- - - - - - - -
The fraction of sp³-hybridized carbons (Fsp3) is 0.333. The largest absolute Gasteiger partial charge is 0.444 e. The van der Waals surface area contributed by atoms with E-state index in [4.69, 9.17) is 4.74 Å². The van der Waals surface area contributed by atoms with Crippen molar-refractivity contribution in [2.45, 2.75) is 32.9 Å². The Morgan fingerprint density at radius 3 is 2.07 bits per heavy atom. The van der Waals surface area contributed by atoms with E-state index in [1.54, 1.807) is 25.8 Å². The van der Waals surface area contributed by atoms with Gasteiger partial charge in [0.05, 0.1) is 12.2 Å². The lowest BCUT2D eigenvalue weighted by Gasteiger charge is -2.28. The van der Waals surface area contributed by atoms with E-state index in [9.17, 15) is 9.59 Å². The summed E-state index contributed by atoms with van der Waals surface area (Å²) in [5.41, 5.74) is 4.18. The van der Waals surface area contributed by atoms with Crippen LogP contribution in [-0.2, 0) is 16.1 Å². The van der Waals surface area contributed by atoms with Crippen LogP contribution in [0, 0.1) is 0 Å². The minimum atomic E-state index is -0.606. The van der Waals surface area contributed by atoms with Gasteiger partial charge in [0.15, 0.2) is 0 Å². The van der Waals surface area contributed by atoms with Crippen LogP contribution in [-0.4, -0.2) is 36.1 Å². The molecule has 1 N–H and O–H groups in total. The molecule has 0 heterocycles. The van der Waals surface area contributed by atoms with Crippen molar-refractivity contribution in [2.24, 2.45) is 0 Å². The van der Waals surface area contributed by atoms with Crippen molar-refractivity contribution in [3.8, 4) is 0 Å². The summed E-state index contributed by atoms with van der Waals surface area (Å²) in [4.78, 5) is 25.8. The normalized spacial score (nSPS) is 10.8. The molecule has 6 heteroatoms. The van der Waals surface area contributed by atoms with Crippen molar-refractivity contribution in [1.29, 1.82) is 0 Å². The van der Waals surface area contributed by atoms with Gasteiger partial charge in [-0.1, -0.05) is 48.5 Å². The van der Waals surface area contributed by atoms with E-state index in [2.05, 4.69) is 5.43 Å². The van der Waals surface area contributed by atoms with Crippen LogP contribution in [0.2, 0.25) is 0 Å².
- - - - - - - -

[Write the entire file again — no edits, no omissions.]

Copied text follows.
The fraction of sp³-hybridized carbons (Fsp3) is 0.333. The largest absolute Gasteiger partial charge is 0.444 e. The van der Waals surface area contributed by atoms with E-state index in [4.69, 9.17) is 4.74 Å². The van der Waals surface area contributed by atoms with Crippen molar-refractivity contribution in [2.45, 2.75) is 32.9 Å². The Morgan fingerprint density at radius 3 is 2.07 bits per heavy atom. The van der Waals surface area contributed by atoms with E-state index in [1.54, 1.807) is 25.8 Å². The van der Waals surface area contributed by atoms with Gasteiger partial charge in [0.05, 0.1) is 12.2 Å². The lowest BCUT2D eigenvalue weighted by Gasteiger charge is -2.28. The van der Waals surface area contributed by atoms with E-state index in [9.17, 15) is 9.59 Å². The summed E-state index contributed by atoms with van der Waals surface area (Å²) in [5.41, 5.74) is 4.18. The van der Waals surface area contributed by atoms with Crippen LogP contribution in [-0.2, 0) is 16.1 Å². The van der Waals surface area contributed by atoms with Crippen LogP contribution in [0, 0.1) is 0 Å². The minimum atomic E-state index is -0.606. The van der Waals surface area contributed by atoms with Gasteiger partial charge in [0.15, 0.2) is 0 Å². The van der Waals surface area contributed by atoms with Crippen LogP contribution in [-0.4, -0.2) is 36.1 Å². The molecule has 1 N–H and O–H groups in total. The molecule has 0 heterocycles. The van der Waals surface area contributed by atoms with Crippen molar-refractivity contribution in [2.24, 2.45) is 0 Å². The van der Waals surface area contributed by atoms with Crippen molar-refractivity contribution in [3.8, 4) is 0 Å². The summed E-state index contributed by atoms with van der Waals surface area (Å²) in [4.78, 5) is 25.8. The normalized spacial score (nSPS) is 10.8. The molecule has 6 heteroatoms. The van der Waals surface area contributed by atoms with Crippen molar-refractivity contribution in [1.29, 1.82) is 0 Å². The van der Waals surface area contributed by atoms with Gasteiger partial charge in [-0.1, -0.05) is 48.5 Å². The van der Waals surface area contributed by atoms with E-state index in [2.05, 4.69) is 5.43 Å². The van der Waals surface area contributed by atoms with Crippen LogP contribution in [0.2, 0.25) is 0 Å².